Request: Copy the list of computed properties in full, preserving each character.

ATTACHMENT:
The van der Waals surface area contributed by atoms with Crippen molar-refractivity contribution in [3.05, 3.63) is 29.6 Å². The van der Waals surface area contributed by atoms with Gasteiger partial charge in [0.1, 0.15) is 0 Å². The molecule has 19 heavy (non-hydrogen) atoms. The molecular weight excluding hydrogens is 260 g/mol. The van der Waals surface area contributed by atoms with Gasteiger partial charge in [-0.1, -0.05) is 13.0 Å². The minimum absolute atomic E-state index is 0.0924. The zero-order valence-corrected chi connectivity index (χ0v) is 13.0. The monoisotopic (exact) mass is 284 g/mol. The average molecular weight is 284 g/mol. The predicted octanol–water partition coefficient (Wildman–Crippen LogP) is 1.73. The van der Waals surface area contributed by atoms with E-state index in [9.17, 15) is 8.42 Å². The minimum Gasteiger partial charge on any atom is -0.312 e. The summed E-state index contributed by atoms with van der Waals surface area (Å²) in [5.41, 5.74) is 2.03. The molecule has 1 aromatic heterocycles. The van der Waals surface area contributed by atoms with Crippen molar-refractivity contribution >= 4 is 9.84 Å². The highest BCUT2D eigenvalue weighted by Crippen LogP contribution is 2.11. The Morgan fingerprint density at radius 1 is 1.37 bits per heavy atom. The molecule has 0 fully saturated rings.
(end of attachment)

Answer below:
The van der Waals surface area contributed by atoms with Crippen molar-refractivity contribution in [3.05, 3.63) is 29.6 Å². The van der Waals surface area contributed by atoms with Gasteiger partial charge in [0.1, 0.15) is 0 Å². The molecule has 19 heavy (non-hydrogen) atoms. The molecular weight excluding hydrogens is 260 g/mol. The van der Waals surface area contributed by atoms with Gasteiger partial charge in [-0.1, -0.05) is 13.0 Å². The minimum absolute atomic E-state index is 0.0924. The zero-order valence-corrected chi connectivity index (χ0v) is 13.0. The monoisotopic (exact) mass is 284 g/mol. The average molecular weight is 284 g/mol. The predicted octanol–water partition coefficient (Wildman–Crippen LogP) is 1.73. The van der Waals surface area contributed by atoms with E-state index in [9.17, 15) is 8.42 Å². The minimum Gasteiger partial charge on any atom is -0.312 e. The summed E-state index contributed by atoms with van der Waals surface area (Å²) in [5.41, 5.74) is 2.03. The molecule has 1 aromatic heterocycles. The van der Waals surface area contributed by atoms with Crippen molar-refractivity contribution >= 4 is 9.84 Å². The highest BCUT2D eigenvalue weighted by Crippen LogP contribution is 2.11. The Morgan fingerprint density at radius 1 is 1.37 bits per heavy atom. The molecule has 0 fully saturated rings.